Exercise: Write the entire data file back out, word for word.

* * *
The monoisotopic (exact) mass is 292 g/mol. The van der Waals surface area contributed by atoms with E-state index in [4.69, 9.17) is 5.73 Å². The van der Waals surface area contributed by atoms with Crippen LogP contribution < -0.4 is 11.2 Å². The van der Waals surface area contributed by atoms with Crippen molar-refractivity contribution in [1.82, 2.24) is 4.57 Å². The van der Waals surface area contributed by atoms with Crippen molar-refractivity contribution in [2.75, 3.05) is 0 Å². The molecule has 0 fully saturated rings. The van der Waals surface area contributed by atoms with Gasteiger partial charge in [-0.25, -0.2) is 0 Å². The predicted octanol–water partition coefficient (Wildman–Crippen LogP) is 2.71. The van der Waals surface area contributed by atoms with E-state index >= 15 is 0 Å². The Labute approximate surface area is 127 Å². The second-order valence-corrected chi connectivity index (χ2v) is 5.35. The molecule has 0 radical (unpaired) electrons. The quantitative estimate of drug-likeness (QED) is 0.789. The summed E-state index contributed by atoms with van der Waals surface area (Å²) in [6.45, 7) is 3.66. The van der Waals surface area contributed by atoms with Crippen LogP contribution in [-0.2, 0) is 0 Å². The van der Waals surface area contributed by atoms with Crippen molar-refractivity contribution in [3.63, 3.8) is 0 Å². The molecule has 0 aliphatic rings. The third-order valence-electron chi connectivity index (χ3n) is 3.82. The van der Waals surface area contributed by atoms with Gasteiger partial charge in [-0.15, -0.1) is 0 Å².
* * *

The monoisotopic (exact) mass is 292 g/mol. The van der Waals surface area contributed by atoms with E-state index in [4.69, 9.17) is 5.73 Å². The van der Waals surface area contributed by atoms with Crippen LogP contribution < -0.4 is 11.2 Å². The van der Waals surface area contributed by atoms with Crippen molar-refractivity contribution in [1.82, 2.24) is 4.57 Å². The van der Waals surface area contributed by atoms with Crippen molar-refractivity contribution in [2.75, 3.05) is 0 Å². The molecule has 0 fully saturated rings. The van der Waals surface area contributed by atoms with Gasteiger partial charge in [-0.25, -0.2) is 0 Å². The predicted octanol–water partition coefficient (Wildman–Crippen LogP) is 2.71. The van der Waals surface area contributed by atoms with E-state index >= 15 is 0 Å². The Labute approximate surface area is 127 Å². The second-order valence-corrected chi connectivity index (χ2v) is 5.35. The molecule has 0 radical (unpaired) electrons. The quantitative estimate of drug-likeness (QED) is 0.789. The summed E-state index contributed by atoms with van der Waals surface area (Å²) in [6.45, 7) is 3.66. The van der Waals surface area contributed by atoms with Crippen LogP contribution in [-0.2, 0) is 0 Å². The van der Waals surface area contributed by atoms with Crippen molar-refractivity contribution in [3.63, 3.8) is 0 Å². The molecule has 0 aliphatic rings. The third-order valence-electron chi connectivity index (χ3n) is 3.82. The van der Waals surface area contributed by atoms with Gasteiger partial charge in [-0.15, -0.1) is 0 Å².